Ennius


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Ennius

Quintus . 239--169 bc, Roman epic poet and dramatist
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One hoped that Zakaria would have learned from another great teacher, Cicero, who quoted Quintus Ennius [the father of Roman poetry] in one of his more important speeches, saying: "People hate the man they fear -- and whomever they hate, they want to see dead".
The Annals of Quintus Ennius and the Italic Tradition.
Around 200 BC Ennius tells us simply that "the Poeni sacrificed their children to the gods" (221 V; Skutsch 1953).
A hundred years later another Greek, Quintus Ennius (239-169) poet and dramaturgist considered as the "father of Latin literature" introduced in program of these schools classical Latin writers.
The reference to Virgil in line 55 of the Ars pertains to the introduction of neologisms into the Latin language and the biased preference which is often given to writers of the past, such as Cato and Ennius.
Somnium 10 hic mihi (credo equidem ex hoc quod eramus locuti; fit enim fere, ut cogitationes sermonesque nostri pariant aliquid in somno tale, quale de Homero scribit Ennius, de quo videlicet saepissime vigilans solebat cogitare et loqui) Africanus se ostendit
In another case, an unknown accuser charged Lucius Ennius, a Roman Knight, with maiestas upon information that Ennius melted down a statue of Tiberius and had it formed into a silver plate.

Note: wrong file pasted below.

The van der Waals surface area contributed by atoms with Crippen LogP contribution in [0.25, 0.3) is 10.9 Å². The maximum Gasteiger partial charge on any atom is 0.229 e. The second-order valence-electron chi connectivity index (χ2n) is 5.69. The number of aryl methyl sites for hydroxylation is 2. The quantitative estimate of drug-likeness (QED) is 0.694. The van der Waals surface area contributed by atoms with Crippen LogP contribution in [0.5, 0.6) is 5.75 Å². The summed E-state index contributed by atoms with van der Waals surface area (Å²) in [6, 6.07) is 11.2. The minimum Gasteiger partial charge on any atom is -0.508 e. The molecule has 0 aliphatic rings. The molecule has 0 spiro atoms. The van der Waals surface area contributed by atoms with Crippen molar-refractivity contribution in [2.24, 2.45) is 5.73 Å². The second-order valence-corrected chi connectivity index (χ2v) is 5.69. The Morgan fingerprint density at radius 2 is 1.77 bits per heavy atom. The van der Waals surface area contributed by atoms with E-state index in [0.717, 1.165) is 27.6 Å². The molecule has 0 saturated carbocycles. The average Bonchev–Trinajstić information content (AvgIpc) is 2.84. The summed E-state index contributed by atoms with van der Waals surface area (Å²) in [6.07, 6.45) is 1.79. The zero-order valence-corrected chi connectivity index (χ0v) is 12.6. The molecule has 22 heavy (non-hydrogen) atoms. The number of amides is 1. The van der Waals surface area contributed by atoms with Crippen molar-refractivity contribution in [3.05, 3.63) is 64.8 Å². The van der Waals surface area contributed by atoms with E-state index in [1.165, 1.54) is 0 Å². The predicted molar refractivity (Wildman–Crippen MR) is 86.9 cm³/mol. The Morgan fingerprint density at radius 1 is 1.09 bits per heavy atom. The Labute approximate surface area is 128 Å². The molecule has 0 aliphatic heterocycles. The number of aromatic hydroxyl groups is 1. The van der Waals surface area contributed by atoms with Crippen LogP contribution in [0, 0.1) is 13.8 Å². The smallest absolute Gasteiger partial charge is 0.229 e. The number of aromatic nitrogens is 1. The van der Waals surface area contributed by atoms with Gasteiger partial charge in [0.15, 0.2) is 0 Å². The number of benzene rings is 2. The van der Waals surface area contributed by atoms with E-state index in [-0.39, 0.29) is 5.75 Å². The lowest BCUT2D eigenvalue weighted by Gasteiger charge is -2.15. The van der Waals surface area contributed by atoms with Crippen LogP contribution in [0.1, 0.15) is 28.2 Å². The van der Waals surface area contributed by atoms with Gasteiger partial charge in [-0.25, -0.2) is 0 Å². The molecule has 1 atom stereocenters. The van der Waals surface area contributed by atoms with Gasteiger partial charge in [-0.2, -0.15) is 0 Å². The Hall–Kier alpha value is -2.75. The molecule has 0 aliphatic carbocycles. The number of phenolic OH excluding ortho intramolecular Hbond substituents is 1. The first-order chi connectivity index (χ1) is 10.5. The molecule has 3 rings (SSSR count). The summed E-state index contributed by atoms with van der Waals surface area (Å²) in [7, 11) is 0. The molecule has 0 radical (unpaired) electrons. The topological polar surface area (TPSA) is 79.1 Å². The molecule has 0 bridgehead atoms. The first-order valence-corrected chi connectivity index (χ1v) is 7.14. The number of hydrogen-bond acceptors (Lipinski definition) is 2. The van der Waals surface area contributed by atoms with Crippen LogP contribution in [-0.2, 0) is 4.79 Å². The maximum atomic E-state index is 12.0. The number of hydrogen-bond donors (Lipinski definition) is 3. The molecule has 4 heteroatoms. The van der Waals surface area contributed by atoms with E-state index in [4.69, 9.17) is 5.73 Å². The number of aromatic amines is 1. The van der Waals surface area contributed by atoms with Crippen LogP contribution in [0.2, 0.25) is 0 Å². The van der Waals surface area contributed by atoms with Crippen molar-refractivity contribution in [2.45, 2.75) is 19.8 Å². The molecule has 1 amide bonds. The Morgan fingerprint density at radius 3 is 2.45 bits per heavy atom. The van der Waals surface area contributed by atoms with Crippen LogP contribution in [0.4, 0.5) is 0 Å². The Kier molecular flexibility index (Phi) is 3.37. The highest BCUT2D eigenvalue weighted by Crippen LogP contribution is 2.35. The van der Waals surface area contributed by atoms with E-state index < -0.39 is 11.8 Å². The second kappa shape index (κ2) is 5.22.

2) But as Romulus had founded Rome augusto augurio according to Ennius, so the name 'Augustus' streamlined the connection with the conditor urbis to his venerable aspect only.
The anecdote ends in a satirical mode: the grammarian who had criticised the word praeterpropter as plebeian and uncultivated is put in his place by Fronto with a clever quotation from Ennius, and leaves blushing and sweating while everyone laughs at him.
I) or endo suam do in Ennius (via Ausonius Technop.
We learn that Horace mentions the Pythagorean dreams of Ennius, who thought that his soul had once inhabited the body of Homer and earlier that of a peacock.
Homer, Ennius, Hesiod, and Lucan sit there as representatives of ancient poetry; but their British counterparts are far more lavishly depicted.